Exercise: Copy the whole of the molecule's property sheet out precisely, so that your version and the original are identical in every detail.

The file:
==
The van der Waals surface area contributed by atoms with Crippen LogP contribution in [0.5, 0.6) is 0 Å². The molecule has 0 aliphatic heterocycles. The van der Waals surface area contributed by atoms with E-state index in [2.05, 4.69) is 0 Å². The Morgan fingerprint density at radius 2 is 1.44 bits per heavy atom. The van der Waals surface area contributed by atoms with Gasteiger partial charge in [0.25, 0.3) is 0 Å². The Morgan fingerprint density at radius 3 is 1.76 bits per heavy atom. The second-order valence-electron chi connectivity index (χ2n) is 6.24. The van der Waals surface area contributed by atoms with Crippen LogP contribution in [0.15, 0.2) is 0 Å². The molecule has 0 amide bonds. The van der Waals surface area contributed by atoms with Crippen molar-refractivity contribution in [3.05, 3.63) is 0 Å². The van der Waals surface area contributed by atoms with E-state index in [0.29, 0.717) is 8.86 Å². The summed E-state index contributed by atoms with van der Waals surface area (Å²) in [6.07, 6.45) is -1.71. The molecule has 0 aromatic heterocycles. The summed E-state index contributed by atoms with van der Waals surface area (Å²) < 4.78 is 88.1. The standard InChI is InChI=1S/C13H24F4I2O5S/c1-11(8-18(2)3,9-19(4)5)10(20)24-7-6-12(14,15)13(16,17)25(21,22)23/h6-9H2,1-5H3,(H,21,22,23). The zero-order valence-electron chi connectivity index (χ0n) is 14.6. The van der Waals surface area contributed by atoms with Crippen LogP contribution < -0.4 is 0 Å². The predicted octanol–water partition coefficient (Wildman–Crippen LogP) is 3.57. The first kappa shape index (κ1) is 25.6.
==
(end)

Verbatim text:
The van der Waals surface area contributed by atoms with Crippen LogP contribution in [0.5, 0.6) is 0 Å². The molecule has 0 aliphatic heterocycles. The van der Waals surface area contributed by atoms with E-state index in [2.05, 4.69) is 0 Å². The Morgan fingerprint density at radius 2 is 1.44 bits per heavy atom. The van der Waals surface area contributed by atoms with Gasteiger partial charge in [0.25, 0.3) is 0 Å². The Morgan fingerprint density at radius 3 is 1.76 bits per heavy atom. The second-order valence-electron chi connectivity index (χ2n) is 6.24. The van der Waals surface area contributed by atoms with Crippen LogP contribution in [0.15, 0.2) is 0 Å². The molecule has 0 amide bonds. The van der Waals surface area contributed by atoms with Crippen molar-refractivity contribution in [3.05, 3.63) is 0 Å². The van der Waals surface area contributed by atoms with E-state index in [0.29, 0.717) is 8.86 Å². The summed E-state index contributed by atoms with van der Waals surface area (Å²) in [6.07, 6.45) is -1.71. The molecule has 0 aromatic heterocycles. The summed E-state index contributed by atoms with van der Waals surface area (Å²) < 4.78 is 88.1. The standard InChI is InChI=1S/C13H24F4I2O5S/c1-11(8-18(2)3,9-19(4)5)10(20)24-7-6-12(14,15)13(16,17)25(21,22)23/h6-9H2,1-5H3,(H,21,22,23). The zero-order valence-electron chi connectivity index (χ0n) is 14.6. The van der Waals surface area contributed by atoms with Crippen LogP contribution < -0.4 is 0 Å². The predicted octanol–water partition coefficient (Wildman–Crippen LogP) is 3.57. The first kappa shape index (κ1) is 25.6.